As the film opens, Enzo Ferrari (Adam Driver) is on the way back to his home from an assignation. He pops his head in, gets some bad news, gets shot at by his wife, Laura (Penélope Cruz), and, unharmed, heads off to the graveyard, where he goes to see his son, Dino. And here the film slows, takes its time. Enzo is near, and then leaking, tears, thinking about his boy, how much he misses him, how he sees his face whenever he closes his eyes. Yes, he sees his brother sometimes too, but it’s his son that haunts him.
Unlike Fritz Von Erich, Enzo Ferrari is a man who is secure in his professional legacy. He was a successful, if not tremendously so, racecar driver; he founded and then turned Ferrari into one of the most legendary brands the world has ever known. Yes, he is struggling a bit in 1957, when this film takes place, to keep everything together—his company teeters on insolvency and competitors are threatening his cars’ speed records and his wife is on the verge of leaving him—but he doesn’t need a son to accomplish what he never could.
But sons and fathers are their own special, complicated thing even absent professional obligations, and they grow even more complicated when questions of legitimacy are thrown into the mix. Enzo, as it happens, has a son named Piero (Giuseppe Festinese) with Lina Lardi (Shailene Woodley). What does Enzo owe this boy? What does he owe his wife, who has lost her only child and who has been made to feel shame for failing to deliver an heir to the Ferrari name? What does he owe the company he has built, the town whose economy he drives, the hundreds of men he employs? How does one balance the moral weight of all these questions?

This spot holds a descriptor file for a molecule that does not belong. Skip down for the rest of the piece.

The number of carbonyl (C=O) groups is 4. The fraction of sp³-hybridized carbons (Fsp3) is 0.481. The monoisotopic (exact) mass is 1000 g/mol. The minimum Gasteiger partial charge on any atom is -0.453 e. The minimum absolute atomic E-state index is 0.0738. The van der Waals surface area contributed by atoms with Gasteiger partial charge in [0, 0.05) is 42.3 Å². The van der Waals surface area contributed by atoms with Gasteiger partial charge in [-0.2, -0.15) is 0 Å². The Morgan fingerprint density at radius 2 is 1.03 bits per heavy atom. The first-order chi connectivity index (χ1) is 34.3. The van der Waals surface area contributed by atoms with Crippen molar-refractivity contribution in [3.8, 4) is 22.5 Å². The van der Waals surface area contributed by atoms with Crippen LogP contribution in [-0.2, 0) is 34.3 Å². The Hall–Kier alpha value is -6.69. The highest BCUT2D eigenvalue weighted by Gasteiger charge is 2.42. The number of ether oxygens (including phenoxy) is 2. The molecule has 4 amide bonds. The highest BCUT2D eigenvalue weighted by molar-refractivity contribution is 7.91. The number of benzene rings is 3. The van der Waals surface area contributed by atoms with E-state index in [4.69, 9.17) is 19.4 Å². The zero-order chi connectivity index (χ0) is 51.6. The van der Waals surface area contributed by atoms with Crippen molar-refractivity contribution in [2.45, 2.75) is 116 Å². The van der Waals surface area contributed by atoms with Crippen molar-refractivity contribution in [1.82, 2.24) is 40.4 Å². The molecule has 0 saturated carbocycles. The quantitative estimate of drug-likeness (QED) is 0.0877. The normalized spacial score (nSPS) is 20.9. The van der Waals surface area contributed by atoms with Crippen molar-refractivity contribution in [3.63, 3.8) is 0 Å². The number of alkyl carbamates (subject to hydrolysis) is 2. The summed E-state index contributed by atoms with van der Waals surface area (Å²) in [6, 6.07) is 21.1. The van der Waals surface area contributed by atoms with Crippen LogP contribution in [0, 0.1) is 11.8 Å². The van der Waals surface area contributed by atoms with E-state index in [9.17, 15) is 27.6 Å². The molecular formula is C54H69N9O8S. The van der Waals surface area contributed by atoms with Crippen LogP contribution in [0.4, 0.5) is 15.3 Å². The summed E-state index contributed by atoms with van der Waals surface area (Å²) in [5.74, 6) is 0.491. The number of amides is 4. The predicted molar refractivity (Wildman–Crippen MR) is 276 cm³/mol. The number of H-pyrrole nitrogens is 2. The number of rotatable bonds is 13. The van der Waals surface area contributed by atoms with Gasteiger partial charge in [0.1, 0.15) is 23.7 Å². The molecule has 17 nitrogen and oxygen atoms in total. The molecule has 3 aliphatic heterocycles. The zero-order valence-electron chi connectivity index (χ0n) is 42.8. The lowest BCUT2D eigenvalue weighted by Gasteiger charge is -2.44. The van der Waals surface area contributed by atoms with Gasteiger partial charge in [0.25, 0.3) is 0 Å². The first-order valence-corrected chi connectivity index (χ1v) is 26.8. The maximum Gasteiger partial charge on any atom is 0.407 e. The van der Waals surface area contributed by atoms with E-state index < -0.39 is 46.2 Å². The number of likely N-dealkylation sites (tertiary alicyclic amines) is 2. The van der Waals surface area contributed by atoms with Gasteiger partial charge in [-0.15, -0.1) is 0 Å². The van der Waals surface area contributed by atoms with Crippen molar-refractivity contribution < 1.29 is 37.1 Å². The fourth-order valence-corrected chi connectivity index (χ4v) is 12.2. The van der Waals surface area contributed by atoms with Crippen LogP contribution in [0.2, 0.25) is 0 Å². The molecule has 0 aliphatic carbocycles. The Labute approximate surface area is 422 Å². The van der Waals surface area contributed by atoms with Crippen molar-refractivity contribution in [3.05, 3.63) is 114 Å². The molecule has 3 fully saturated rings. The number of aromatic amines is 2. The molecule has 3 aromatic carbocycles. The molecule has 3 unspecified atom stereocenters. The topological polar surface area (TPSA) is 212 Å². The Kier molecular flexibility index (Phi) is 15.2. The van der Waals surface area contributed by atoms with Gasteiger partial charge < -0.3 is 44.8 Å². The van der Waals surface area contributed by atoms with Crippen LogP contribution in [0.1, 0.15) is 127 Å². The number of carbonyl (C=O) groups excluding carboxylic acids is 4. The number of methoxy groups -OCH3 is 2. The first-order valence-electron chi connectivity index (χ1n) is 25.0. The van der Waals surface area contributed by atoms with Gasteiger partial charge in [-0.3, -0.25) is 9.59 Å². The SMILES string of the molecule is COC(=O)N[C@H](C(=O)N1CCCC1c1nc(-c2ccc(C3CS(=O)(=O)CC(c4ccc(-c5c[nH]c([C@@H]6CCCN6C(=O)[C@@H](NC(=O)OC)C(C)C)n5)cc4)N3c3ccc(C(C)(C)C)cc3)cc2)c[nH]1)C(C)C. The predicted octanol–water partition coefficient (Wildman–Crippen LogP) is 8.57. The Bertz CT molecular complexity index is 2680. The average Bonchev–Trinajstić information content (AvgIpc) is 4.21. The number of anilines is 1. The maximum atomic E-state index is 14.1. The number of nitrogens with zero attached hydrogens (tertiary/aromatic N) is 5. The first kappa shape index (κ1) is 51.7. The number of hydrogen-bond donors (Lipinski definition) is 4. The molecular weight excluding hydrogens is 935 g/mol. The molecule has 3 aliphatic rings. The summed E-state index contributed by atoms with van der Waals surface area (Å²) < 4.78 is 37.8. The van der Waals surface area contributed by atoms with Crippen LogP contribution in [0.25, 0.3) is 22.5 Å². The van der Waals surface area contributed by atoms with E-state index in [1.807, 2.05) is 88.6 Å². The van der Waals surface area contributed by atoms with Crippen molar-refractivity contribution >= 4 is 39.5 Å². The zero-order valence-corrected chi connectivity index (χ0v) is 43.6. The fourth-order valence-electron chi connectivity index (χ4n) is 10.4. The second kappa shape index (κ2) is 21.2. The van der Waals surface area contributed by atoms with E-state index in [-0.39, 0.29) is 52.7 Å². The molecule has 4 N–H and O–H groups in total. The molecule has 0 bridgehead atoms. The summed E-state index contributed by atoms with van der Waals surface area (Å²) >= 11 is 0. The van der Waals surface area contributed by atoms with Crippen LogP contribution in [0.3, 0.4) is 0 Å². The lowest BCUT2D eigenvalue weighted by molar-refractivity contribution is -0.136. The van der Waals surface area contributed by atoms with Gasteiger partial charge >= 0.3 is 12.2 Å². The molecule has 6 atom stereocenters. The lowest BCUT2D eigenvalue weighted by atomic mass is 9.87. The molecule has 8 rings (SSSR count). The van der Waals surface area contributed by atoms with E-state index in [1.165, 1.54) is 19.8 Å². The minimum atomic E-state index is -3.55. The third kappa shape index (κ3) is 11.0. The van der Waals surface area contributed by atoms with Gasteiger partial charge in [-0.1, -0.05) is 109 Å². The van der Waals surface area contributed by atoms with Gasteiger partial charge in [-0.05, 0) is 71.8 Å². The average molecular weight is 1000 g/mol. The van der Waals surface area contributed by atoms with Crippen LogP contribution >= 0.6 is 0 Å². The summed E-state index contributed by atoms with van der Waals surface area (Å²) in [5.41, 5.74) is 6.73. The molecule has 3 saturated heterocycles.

It is interesting that for all his alpha males—from the lawmen of Heat and Miami Vice to the hitman of Collateral to the world’s greatest boxer (Ali) and TV news producer (The Insider)—director Michael Mann has never before tackled head-on the idea of fatherhood and what we owe the generations to come. In most of his films, his professionals are married to their jobs; they are frequently alone, though rarely lonely, and most of them echo Enzo’s belief that “when a thing works better, it is usually more beautiful to the eye,” whether that thing is a heist or a journalistic breakthrough or a hit. Manhunter, Heat, and The Last of the Mohicans all tangentially touch on the topic of fatherhood, but typically as a way to illuminate some other thematic point. Ferrari is the first of Mann’s films to really ask whether a man can be complete without a family—or if a son can be complete without a father, properly recognized, fully in his life.
That Laura and Enzo cannot reconcile Piero’s existence in a world without Dino only deepens that complication.
Like The Iron Claw, Ferrari is very much an actors’ showcase. Driver and Cruz are just magnetic on the screen, Cruz in particular. It’s funny: Mann has clearly tried to make her look a bit more dowdy onscreen than she is in real life—her dress is a little frumpy; she walks with a mannered waddle—but Penélope Cruz is Penélope Cruz and no dowdification can alter that fact. There’s a smolder that can’t be smothered.
You’ll note I haven’t even really discussed the car race that comprises most of the last 40 minutes of the film; all I’ll say is that Mann understands both the beauty and the terror of a car that can take hairpin turns at high speed. These sequences are scary in a way that car races rarely are, and if I have one complaint about the picture it’s that I would’ve liked a bit more time in the driver’s seat with Enzo’s racers.